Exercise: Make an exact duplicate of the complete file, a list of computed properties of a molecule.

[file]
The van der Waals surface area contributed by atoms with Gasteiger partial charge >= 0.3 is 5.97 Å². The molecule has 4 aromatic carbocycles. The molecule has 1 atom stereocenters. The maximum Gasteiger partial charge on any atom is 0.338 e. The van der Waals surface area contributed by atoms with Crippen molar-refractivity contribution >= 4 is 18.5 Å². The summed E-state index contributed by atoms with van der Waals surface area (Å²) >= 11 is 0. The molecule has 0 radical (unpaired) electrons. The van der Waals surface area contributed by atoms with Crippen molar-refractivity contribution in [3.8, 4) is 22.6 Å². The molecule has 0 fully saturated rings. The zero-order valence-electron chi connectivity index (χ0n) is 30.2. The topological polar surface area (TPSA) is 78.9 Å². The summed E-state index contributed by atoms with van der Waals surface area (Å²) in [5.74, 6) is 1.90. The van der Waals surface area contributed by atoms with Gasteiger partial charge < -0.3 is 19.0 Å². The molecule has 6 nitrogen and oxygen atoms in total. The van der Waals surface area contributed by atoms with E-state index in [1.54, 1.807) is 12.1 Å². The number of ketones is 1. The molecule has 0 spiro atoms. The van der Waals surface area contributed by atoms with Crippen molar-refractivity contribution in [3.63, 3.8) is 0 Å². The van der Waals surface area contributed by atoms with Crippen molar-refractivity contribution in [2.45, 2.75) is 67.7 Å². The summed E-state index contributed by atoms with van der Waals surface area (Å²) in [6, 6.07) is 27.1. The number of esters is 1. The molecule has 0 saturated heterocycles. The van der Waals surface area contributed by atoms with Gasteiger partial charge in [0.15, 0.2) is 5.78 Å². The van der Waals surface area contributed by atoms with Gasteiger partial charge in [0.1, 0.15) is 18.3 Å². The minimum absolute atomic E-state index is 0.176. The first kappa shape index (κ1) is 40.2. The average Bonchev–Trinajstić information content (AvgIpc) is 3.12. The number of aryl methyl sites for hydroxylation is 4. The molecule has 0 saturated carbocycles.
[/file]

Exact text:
The van der Waals surface area contributed by atoms with Gasteiger partial charge >= 0.3 is 5.97 Å². The molecule has 4 aromatic carbocycles. The molecule has 1 atom stereocenters. The maximum Gasteiger partial charge on any atom is 0.338 e. The van der Waals surface area contributed by atoms with Crippen molar-refractivity contribution >= 4 is 18.5 Å². The summed E-state index contributed by atoms with van der Waals surface area (Å²) >= 11 is 0. The molecule has 0 radical (unpaired) electrons. The van der Waals surface area contributed by atoms with Crippen molar-refractivity contribution in [3.8, 4) is 22.6 Å². The molecule has 0 fully saturated rings. The zero-order valence-electron chi connectivity index (χ0n) is 30.2. The topological polar surface area (TPSA) is 78.9 Å². The summed E-state index contributed by atoms with van der Waals surface area (Å²) in [5.74, 6) is 1.90. The van der Waals surface area contributed by atoms with Gasteiger partial charge < -0.3 is 19.0 Å². The molecule has 6 nitrogen and oxygen atoms in total. The van der Waals surface area contributed by atoms with E-state index in [1.54, 1.807) is 12.1 Å². The number of ketones is 1. The molecule has 0 spiro atoms. The van der Waals surface area contributed by atoms with Crippen molar-refractivity contribution in [3.63, 3.8) is 0 Å². The van der Waals surface area contributed by atoms with Crippen molar-refractivity contribution in [2.45, 2.75) is 67.7 Å². The summed E-state index contributed by atoms with van der Waals surface area (Å²) in [6, 6.07) is 27.1. The number of esters is 1. The molecule has 0 saturated heterocycles. The van der Waals surface area contributed by atoms with Gasteiger partial charge in [0.15, 0.2) is 5.78 Å². The van der Waals surface area contributed by atoms with Gasteiger partial charge in [0.1, 0.15) is 18.3 Å². The minimum absolute atomic E-state index is 0.176. The first kappa shape index (κ1) is 40.2. The average Bonchev–Trinajstić information content (AvgIpc) is 3.12. The number of aryl methyl sites for hydroxylation is 4. The molecule has 0 saturated carbocycles.